MacDermint History, Family Crest & Coats of Arms
- Origins Available:
Today's Irish surnames are underpinned by a multitude of rich histories. The name MacDermint comes from the Irish Gaelic Mac Diarmada, which means "son of Diarmuid," or, son of Dermot and belongs to the venerable Irish tradition of patronymic naming. However another source claims the name came from the Irish diarmaid, which meant "the god of arms." 
Early Origins of the MacDermint family
The surname MacDermint was first found in County Roscommon (Irish: Ros Comáin) located in central Ireland in the province of Connacht, where the family is believed to have been descended from the Heremon dynasty of Irish Kings and were known as the Princes of Moylurg, or the Kings of Connacht, known as the Clann Mulroona. Specifically they were descended from Teige, a King of Connacht and his son, Murtogh, Prince of Moylurg. Their ancient territories were in the counties of Roscommon and Galway. They were divided into three septs. One of the septs embraced English rule early and relatively painlessly, the other two suffered at the hands of Strongbow's invasion in the 12th century. Of the other two septs, the more prominent is based in Coolavin, in Sligo. This sept was originally found at Moylurg and controlled a large part of Roscommon.
"The MacDermotts were ancient Princes of Moylurg, having their territories in the Barony of Boyle, County Koscommon, and parts of the Parishes of Islandeady, Turlough and Breaffy, in Counties Sligo and Mayo. Their chief fortress "was on an island in Lough Key, near Boyle," and they were hereditary Marshals of Connaught. At the present time Connaught is the province in which the MacDermotts are principally found, and half of the persons of the name in that province belong to County Roscommon. " 
The head of this branch was one of the few leaders who is still credited as an authentic chieftain by the Genealogical Office of Ireland, conferring the rightful title The MacDermot. Moreover, the chief is also unofficially styled Prince of Coolavin. The third sept held a family seat at Kilronan in the north of Roscommon, and was referred to as MacDermot Roe, from the word ruadh, which means "red."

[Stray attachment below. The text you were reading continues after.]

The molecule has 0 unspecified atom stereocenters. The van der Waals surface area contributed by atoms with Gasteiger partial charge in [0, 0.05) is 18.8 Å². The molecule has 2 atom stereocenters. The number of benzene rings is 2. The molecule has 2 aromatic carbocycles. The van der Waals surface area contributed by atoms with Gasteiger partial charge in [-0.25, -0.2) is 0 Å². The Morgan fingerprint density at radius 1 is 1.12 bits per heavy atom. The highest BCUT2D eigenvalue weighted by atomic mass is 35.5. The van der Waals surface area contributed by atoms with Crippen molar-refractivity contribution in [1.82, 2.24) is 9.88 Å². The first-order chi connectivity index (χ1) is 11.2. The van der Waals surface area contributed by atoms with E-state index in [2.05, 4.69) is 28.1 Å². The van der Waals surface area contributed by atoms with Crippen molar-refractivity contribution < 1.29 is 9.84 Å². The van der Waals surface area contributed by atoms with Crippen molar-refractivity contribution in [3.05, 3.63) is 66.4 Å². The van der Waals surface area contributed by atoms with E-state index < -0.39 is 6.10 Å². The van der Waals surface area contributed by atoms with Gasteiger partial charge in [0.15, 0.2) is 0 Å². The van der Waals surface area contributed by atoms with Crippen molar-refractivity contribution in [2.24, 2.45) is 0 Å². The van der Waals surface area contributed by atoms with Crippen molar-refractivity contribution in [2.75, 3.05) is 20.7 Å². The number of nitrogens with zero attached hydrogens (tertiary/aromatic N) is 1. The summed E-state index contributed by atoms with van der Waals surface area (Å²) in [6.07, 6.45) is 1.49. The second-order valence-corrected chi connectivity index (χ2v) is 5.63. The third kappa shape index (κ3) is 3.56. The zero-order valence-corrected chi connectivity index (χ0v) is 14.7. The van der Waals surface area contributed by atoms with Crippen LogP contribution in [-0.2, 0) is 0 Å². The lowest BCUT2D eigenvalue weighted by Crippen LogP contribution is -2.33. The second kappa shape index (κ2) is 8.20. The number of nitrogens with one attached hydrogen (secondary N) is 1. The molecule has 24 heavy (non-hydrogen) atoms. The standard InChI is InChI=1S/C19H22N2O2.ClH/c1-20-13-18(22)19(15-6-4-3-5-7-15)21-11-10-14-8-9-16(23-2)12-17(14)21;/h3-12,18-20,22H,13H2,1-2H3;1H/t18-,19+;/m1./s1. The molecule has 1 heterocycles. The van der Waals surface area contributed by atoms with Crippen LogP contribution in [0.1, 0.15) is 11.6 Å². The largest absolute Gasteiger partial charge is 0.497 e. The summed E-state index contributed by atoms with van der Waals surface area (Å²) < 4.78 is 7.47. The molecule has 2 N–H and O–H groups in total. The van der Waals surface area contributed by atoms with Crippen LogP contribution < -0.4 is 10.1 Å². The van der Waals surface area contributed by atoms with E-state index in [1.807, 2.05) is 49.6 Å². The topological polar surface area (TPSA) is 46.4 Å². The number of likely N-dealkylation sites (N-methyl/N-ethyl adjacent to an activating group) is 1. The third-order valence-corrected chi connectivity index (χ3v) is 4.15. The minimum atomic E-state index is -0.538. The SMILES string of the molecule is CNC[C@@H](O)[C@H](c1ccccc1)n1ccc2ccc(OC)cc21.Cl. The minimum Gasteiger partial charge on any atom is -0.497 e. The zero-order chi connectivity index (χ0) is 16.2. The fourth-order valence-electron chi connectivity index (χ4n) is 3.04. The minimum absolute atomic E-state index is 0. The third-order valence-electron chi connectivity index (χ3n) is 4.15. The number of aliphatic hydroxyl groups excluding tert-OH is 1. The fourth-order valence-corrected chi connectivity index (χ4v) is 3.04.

Early History of the MacDermint family
This web page shows only a small excerpt of our MacDermint research. Another 119 words (8 lines of text) covering the years 1172, 1251, 1320, 1641, 1592, 1717, 1707 and 1717 are included under the topic Early MacDermint History in all our PDF Extended History products and printed products wherever possible.
MacDermint Spelling Variations
Just like the English language, the Gaelic language of Ireland was not standardized in the Middle Ages. Therefore, one's name was often recorded under several different spellings during the life of its bearer. Spelling variations revealed in the search for the origins of the MacDermint family name include Dermott, Dermot, Dermitt, Dermit, McDermott, Dermutt, Dermut, MacDermott, McDermot, MacDermot, MacDermitt, McDermitt, MacDermit and many more.
Early Notables of the MacDermint family (pre 1700)
Another 36 words (3 lines of text) are included under the topic Early MacDermint Notables in all our PDF Extended History products and printed products wherever possible.
Migration of the MacDermint family
Ireland became inhospitable for many native Irish families in the 19th centuries. Poverty, lack of opportunities, high rents, and discrimination forced thousands to leave the island for North America. The largest exodus of Irish settlers occurred with the Great Potato Famine of the late 1840s. For these immigrants the journey to British North America and the United States was long and dangerous and many did not live to see the shores of those new lands. Those who did make it were essential to the development of what would become two of the wealthiest and most powerful nations of the world. These Irish immigrants were not only important for peopling the new settlements and cities, they also provided the manpower needed for the many industrial and agricultural projects so essential to these growing nations. Immigration and passenger lists have documented the arrival of various people bearing the name MacDermint to North America: Jo Dermott who settled in Virginia in the year 1635 at the age of 21; John, Thomas, James, and William Dermot settled in Philadelphia, Pennsylvania between 1774 and 1804.
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The MacDermint Motto +
The motto was originally a war cry or slogan. Mottoes first began to be shown with arms in the 14th and 15th centuries, but were not in general use until the 17th century. Thus the oldest coats of arms generally do not include a motto. Mottoes seldom form part of the grant of arms: Under most heraldic authorities, a motto is an optional component of the coat of arms, and can be added to or changed at will; many families have chosen not to display a motto.
Motto: Honor probataque virtus
Motto Translation: Honour and approved valour.
- ^ O'Hart, John, Irish Pedigrees 5th Edition in 2 Volumes. Baltimore: Genealogical Publishing Company, 1976. Print. (ISBN 0-8063-0737-4)
- ^ Matheson, Robert E., Special Report on Surnames in Ireland with Notes as to Numeric Strength, Derivation, Ethnology, and Distribution. Dublin: Alexander Thom & Co., 1894. Print